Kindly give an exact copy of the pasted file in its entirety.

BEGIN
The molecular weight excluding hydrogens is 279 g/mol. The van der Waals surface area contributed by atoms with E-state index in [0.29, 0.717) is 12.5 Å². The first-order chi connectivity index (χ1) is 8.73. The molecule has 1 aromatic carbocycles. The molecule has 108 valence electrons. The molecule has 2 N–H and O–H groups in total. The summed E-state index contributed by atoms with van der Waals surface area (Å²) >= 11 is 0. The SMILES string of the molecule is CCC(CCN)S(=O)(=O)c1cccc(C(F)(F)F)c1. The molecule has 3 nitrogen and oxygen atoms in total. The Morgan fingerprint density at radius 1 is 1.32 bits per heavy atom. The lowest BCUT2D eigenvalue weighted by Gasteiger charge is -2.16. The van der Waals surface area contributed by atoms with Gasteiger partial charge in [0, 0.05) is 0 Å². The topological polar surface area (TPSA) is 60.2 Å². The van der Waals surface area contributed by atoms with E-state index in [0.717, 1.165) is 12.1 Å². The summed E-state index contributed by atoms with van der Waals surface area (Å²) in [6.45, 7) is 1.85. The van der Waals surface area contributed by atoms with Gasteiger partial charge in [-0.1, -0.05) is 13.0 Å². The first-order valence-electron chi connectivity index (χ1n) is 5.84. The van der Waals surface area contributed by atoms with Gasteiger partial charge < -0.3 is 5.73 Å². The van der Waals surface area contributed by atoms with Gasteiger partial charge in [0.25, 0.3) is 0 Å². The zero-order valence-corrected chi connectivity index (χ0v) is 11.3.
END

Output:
The molecular weight excluding hydrogens is 279 g/mol. The van der Waals surface area contributed by atoms with E-state index in [0.29, 0.717) is 12.5 Å². The first-order chi connectivity index (χ1) is 8.73. The molecule has 1 aromatic carbocycles. The molecule has 108 valence electrons. The molecule has 2 N–H and O–H groups in total. The summed E-state index contributed by atoms with van der Waals surface area (Å²) >= 11 is 0. The SMILES string of the molecule is CCC(CCN)S(=O)(=O)c1cccc(C(F)(F)F)c1. The molecule has 3 nitrogen and oxygen atoms in total. The Morgan fingerprint density at radius 1 is 1.32 bits per heavy atom. The lowest BCUT2D eigenvalue weighted by Gasteiger charge is -2.16. The van der Waals surface area contributed by atoms with Gasteiger partial charge in [0, 0.05) is 0 Å². The topological polar surface area (TPSA) is 60.2 Å². The van der Waals surface area contributed by atoms with E-state index in [0.717, 1.165) is 12.1 Å². The summed E-state index contributed by atoms with van der Waals surface area (Å²) in [6.45, 7) is 1.85. The van der Waals surface area contributed by atoms with Gasteiger partial charge in [-0.1, -0.05) is 13.0 Å². The first-order valence-electron chi connectivity index (χ1n) is 5.84. The van der Waals surface area contributed by atoms with Gasteiger partial charge < -0.3 is 5.73 Å². The van der Waals surface area contributed by atoms with Gasteiger partial charge in [0.25, 0.3) is 0 Å². The zero-order valence-corrected chi connectivity index (χ0v) is 11.3.